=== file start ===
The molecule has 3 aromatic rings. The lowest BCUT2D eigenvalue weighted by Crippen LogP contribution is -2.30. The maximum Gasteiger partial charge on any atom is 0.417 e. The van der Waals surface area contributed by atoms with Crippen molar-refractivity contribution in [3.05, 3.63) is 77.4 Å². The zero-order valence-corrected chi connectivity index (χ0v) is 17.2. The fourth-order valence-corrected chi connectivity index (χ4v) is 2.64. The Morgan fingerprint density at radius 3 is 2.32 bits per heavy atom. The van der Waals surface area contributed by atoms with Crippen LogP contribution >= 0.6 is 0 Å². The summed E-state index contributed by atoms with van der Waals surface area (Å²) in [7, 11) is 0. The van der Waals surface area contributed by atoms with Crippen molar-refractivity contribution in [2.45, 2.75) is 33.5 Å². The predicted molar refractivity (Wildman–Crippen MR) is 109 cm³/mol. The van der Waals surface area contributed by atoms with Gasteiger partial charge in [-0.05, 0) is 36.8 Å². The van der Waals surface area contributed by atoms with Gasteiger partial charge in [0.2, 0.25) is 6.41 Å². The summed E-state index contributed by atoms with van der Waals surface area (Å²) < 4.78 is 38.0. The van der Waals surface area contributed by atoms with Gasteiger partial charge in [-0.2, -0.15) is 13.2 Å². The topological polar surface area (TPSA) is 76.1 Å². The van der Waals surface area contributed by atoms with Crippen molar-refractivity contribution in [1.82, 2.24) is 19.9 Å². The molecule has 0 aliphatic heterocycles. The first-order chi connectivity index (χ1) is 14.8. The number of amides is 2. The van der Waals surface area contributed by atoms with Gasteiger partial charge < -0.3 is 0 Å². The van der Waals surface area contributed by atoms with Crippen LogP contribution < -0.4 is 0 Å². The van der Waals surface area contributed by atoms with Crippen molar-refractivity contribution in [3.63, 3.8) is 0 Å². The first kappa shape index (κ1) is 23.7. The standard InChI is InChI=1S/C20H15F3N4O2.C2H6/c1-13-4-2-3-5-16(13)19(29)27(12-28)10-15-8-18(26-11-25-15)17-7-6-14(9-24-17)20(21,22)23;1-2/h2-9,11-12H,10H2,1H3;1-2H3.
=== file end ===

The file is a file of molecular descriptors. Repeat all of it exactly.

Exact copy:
The molecule has 3 aromatic rings. The lowest BCUT2D eigenvalue weighted by Crippen LogP contribution is -2.30. The maximum Gasteiger partial charge on any atom is 0.417 e. The van der Waals surface area contributed by atoms with Crippen molar-refractivity contribution in [3.05, 3.63) is 77.4 Å². The zero-order valence-corrected chi connectivity index (χ0v) is 17.2. The fourth-order valence-corrected chi connectivity index (χ4v) is 2.64. The Morgan fingerprint density at radius 3 is 2.32 bits per heavy atom. The van der Waals surface area contributed by atoms with Crippen LogP contribution >= 0.6 is 0 Å². The summed E-state index contributed by atoms with van der Waals surface area (Å²) in [7, 11) is 0. The van der Waals surface area contributed by atoms with Crippen molar-refractivity contribution in [2.45, 2.75) is 33.5 Å². The predicted molar refractivity (Wildman–Crippen MR) is 109 cm³/mol. The van der Waals surface area contributed by atoms with Gasteiger partial charge in [-0.05, 0) is 36.8 Å². The van der Waals surface area contributed by atoms with Gasteiger partial charge in [0.2, 0.25) is 6.41 Å². The summed E-state index contributed by atoms with van der Waals surface area (Å²) < 4.78 is 38.0. The van der Waals surface area contributed by atoms with Gasteiger partial charge in [-0.2, -0.15) is 13.2 Å². The topological polar surface area (TPSA) is 76.1 Å². The van der Waals surface area contributed by atoms with Crippen molar-refractivity contribution in [1.82, 2.24) is 19.9 Å². The molecule has 0 aliphatic heterocycles. The first-order chi connectivity index (χ1) is 14.8. The number of amides is 2. The van der Waals surface area contributed by atoms with Gasteiger partial charge < -0.3 is 0 Å². The van der Waals surface area contributed by atoms with Crippen LogP contribution < -0.4 is 0 Å². The van der Waals surface area contributed by atoms with Crippen molar-refractivity contribution in [3.63, 3.8) is 0 Å². The first kappa shape index (κ1) is 23.7. The standard InChI is InChI=1S/C20H15F3N4O2.C2H6/c1-13-4-2-3-5-16(13)19(29)27(12-28)10-15-8-18(26-11-25-15)17-7-6-14(9-24-17)20(21,22)23;1-2/h2-9,11-12H,10H2,1H3;1-2H3.